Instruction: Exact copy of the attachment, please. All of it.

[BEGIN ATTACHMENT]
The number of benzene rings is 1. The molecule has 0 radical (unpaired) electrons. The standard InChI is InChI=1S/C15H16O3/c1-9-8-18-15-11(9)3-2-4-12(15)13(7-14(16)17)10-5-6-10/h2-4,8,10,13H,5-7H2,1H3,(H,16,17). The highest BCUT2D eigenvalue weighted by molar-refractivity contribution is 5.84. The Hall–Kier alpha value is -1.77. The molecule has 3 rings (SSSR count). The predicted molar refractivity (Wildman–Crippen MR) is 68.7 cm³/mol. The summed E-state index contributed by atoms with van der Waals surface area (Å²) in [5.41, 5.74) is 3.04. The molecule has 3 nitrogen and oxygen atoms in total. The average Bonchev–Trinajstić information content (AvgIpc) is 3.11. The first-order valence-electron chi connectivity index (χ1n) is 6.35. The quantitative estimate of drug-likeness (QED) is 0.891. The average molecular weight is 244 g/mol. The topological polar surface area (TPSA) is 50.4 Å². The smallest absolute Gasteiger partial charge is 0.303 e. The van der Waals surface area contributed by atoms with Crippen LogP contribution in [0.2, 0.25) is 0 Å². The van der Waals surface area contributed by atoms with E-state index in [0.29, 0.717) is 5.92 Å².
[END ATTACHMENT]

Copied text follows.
The number of benzene rings is 1. The molecule has 0 radical (unpaired) electrons. The standard InChI is InChI=1S/C15H16O3/c1-9-8-18-15-11(9)3-2-4-12(15)13(7-14(16)17)10-5-6-10/h2-4,8,10,13H,5-7H2,1H3,(H,16,17). The highest BCUT2D eigenvalue weighted by molar-refractivity contribution is 5.84. The Hall–Kier alpha value is -1.77. The molecule has 3 rings (SSSR count). The predicted molar refractivity (Wildman–Crippen MR) is 68.7 cm³/mol. The summed E-state index contributed by atoms with van der Waals surface area (Å²) in [5.41, 5.74) is 3.04. The molecule has 3 nitrogen and oxygen atoms in total. The average Bonchev–Trinajstić information content (AvgIpc) is 3.11. The first-order valence-electron chi connectivity index (χ1n) is 6.35. The quantitative estimate of drug-likeness (QED) is 0.891. The average molecular weight is 244 g/mol. The topological polar surface area (TPSA) is 50.4 Å². The smallest absolute Gasteiger partial charge is 0.303 e. The van der Waals surface area contributed by atoms with Crippen LogP contribution in [0.2, 0.25) is 0 Å². The van der Waals surface area contributed by atoms with E-state index in [0.29, 0.717) is 5.92 Å².